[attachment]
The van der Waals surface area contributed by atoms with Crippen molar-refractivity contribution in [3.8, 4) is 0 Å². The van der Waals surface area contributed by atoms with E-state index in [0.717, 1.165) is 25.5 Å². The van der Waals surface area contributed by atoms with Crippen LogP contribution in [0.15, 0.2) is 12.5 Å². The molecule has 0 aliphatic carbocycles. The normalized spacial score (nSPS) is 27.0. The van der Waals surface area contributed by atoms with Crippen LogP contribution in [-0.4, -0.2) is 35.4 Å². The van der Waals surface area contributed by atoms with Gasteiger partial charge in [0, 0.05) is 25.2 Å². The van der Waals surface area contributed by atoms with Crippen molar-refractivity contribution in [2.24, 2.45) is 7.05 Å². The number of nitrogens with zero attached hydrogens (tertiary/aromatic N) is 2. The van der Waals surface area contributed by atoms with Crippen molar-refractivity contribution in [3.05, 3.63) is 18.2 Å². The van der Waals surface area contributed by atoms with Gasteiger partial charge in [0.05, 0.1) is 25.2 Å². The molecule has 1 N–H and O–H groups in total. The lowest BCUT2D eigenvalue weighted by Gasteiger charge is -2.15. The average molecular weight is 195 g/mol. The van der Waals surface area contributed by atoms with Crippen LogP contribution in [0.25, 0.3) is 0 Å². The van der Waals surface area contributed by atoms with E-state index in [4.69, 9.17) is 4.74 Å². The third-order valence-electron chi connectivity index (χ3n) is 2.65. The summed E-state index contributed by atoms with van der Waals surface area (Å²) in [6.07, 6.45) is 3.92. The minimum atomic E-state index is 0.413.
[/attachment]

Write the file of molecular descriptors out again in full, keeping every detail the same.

The van der Waals surface area contributed by atoms with Crippen molar-refractivity contribution in [3.8, 4) is 0 Å². The van der Waals surface area contributed by atoms with E-state index in [0.717, 1.165) is 25.5 Å². The van der Waals surface area contributed by atoms with Crippen LogP contribution in [0.15, 0.2) is 12.5 Å². The molecule has 0 aliphatic carbocycles. The normalized spacial score (nSPS) is 27.0. The van der Waals surface area contributed by atoms with Crippen LogP contribution in [-0.4, -0.2) is 35.4 Å². The van der Waals surface area contributed by atoms with Gasteiger partial charge in [0, 0.05) is 25.2 Å². The van der Waals surface area contributed by atoms with Crippen molar-refractivity contribution in [2.24, 2.45) is 7.05 Å². The number of nitrogens with zero attached hydrogens (tertiary/aromatic N) is 2. The van der Waals surface area contributed by atoms with Crippen molar-refractivity contribution in [3.05, 3.63) is 18.2 Å². The van der Waals surface area contributed by atoms with Gasteiger partial charge in [0.05, 0.1) is 25.2 Å². The molecule has 1 N–H and O–H groups in total. The lowest BCUT2D eigenvalue weighted by Gasteiger charge is -2.15. The average molecular weight is 195 g/mol. The van der Waals surface area contributed by atoms with Crippen LogP contribution in [0.25, 0.3) is 0 Å². The van der Waals surface area contributed by atoms with E-state index in [4.69, 9.17) is 4.74 Å². The third-order valence-electron chi connectivity index (χ3n) is 2.65. The summed E-state index contributed by atoms with van der Waals surface area (Å²) in [6.07, 6.45) is 3.92. The minimum atomic E-state index is 0.413.